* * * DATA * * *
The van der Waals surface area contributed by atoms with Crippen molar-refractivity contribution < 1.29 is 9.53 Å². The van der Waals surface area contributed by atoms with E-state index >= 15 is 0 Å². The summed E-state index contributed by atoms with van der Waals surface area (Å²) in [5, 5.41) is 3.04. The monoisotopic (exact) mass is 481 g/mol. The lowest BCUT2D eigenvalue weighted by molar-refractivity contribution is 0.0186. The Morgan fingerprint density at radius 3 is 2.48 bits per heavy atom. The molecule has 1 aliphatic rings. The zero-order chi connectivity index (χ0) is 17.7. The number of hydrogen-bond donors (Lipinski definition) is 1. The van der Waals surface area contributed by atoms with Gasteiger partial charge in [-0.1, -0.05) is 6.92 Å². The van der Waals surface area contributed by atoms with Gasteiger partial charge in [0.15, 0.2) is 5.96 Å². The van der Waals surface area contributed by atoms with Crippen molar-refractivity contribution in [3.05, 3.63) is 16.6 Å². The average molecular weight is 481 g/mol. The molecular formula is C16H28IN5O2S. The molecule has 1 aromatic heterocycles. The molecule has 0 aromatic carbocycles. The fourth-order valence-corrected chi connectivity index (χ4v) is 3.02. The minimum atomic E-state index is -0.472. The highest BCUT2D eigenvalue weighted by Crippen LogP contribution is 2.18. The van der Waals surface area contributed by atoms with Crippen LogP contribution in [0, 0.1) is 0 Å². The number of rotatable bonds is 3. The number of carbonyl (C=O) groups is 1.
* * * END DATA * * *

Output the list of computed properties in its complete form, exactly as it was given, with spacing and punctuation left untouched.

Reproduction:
The van der Waals surface area contributed by atoms with Crippen molar-refractivity contribution < 1.29 is 9.53 Å². The van der Waals surface area contributed by atoms with E-state index >= 15 is 0 Å². The summed E-state index contributed by atoms with van der Waals surface area (Å²) in [5, 5.41) is 3.04. The monoisotopic (exact) mass is 481 g/mol. The lowest BCUT2D eigenvalue weighted by molar-refractivity contribution is 0.0186. The Morgan fingerprint density at radius 3 is 2.48 bits per heavy atom. The molecule has 1 aliphatic rings. The zero-order chi connectivity index (χ0) is 17.7. The number of hydrogen-bond donors (Lipinski definition) is 1. The van der Waals surface area contributed by atoms with Gasteiger partial charge in [-0.1, -0.05) is 6.92 Å². The van der Waals surface area contributed by atoms with Gasteiger partial charge in [0.15, 0.2) is 5.96 Å². The van der Waals surface area contributed by atoms with Crippen molar-refractivity contribution in [3.05, 3.63) is 16.6 Å². The average molecular weight is 481 g/mol. The molecular formula is C16H28IN5O2S. The molecule has 1 aromatic heterocycles. The molecule has 0 aromatic carbocycles. The fourth-order valence-corrected chi connectivity index (χ4v) is 3.02. The minimum atomic E-state index is -0.472. The highest BCUT2D eigenvalue weighted by Crippen LogP contribution is 2.18. The van der Waals surface area contributed by atoms with Crippen LogP contribution in [0, 0.1) is 0 Å². The number of rotatable bonds is 3. The number of carbonyl (C=O) groups is 1.